Let's not forget that well before COVID-19, we often referred to the "revolution" underway in the workplace. Automation, digitalization, climate change and other seismic shifts were bringing upon major changes in the ways we work. Now, the economy — and life — as we know it seem more unpredictable than ever.
Yet after several months of living with the current pandemic, clear trends have emerged. Around the world, living rooms have become home offices, seminars have become webinars, and industries that have nothing to do with medicine are dependent on a vaccine.
How many of these changes, such as the proliferation of big data and AI in healthcare, were already in the works and simply accelerated by coronavirus? What's in store for the sectors, like travel and hospitality, that have come to a screeching halt in a way no one could have possibly predicted? What changes will stick, and what will eventually slip back into business as usual?
In a time of both unprecedented job losses and new appreciation for "essential workers," the world of work seems to be riddled with paradoxes whose answers may not be answered any time soon. French business writer Jean-Marc Vittori noted: "Of course, we'll have to start returning to the office, to exchange, to learn and to strengthen ties with clients and suppliers who have finally left home as well," he wrote. "But as further details are brought to light, the period of lockdown highlighted the complicated relationship people have with work, being somehow both over-invested and unsatisfied."
This edition of Work → In Progress sifts through the workplace's foggy future and shines a light on the potential paths where the world of work may take us.
COVID AND COWORKING Even before the pandemic, co-working was on the rise as remote employees and freelancers looked for a cheaper, more flexible alternative to the landlord-tenant system. Argentine daily Clarin argues that, given the pandemic's impact on the economy with rentals as a main expense, we'll see a second spurt of co-working as renters and landlords alike try to find creative ways to optimize their spaces.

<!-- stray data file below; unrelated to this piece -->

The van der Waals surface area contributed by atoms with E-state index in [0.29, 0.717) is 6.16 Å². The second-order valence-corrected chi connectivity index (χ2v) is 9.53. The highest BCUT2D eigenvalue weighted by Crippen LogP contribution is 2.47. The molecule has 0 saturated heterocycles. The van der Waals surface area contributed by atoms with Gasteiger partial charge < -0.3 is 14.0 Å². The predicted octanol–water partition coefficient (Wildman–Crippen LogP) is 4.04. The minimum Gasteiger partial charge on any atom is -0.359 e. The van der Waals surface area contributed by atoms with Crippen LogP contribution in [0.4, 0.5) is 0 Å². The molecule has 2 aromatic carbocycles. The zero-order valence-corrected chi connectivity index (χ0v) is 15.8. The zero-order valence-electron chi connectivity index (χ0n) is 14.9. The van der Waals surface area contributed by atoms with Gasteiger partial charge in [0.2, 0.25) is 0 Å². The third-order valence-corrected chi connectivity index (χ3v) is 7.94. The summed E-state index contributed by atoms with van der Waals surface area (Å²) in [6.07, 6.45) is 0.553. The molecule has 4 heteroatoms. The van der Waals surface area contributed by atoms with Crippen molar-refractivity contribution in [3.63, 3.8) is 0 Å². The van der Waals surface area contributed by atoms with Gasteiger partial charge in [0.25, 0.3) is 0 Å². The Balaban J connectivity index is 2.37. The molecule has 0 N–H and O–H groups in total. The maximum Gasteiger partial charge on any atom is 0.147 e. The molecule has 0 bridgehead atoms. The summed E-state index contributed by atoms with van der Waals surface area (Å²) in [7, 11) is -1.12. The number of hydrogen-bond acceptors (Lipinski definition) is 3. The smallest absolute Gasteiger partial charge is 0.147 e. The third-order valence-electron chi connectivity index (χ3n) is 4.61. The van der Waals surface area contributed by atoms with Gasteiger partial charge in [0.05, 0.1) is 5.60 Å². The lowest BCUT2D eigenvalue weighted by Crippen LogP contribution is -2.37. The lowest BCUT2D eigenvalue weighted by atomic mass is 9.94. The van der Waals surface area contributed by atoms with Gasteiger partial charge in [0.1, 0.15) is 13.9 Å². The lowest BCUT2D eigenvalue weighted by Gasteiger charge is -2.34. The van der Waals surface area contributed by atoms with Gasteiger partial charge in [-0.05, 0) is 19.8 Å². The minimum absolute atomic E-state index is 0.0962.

THE ZOOM BOOM In November 2019, Andrew Wait, an economics professor at the University of Sydney, co-authored a study about how teams work together. In June 2020, he used his expertise to council fellow Australians on how to keep Zoom meetings fruitful. In an article in The Canberra Times, he explained that familiarity breeds innovation, meaning that informal water cooler chats often lead to great projects. Wait advises to keep meetings small and create time for social interactions between the team members that aren't necessarily work-related and where senior management are not present. And, whenever possible, ditch the screen for in-person meetings.
NATIONS IN AUTOMATION A new study published by McKinsey has found that COVID has fast-tracked the trend of workplace automation in Europe. McKinsey projects that, due to coronavirus, around 59 million jobs in Europe — 26% of the market — are at risk of unemployment, furloughing or diminishing to part-time. According to the report, this will lead to a shift in occupational skills that will, in turn, further expand the same 48 largest cities that currently account for most of Europe's job growth even further.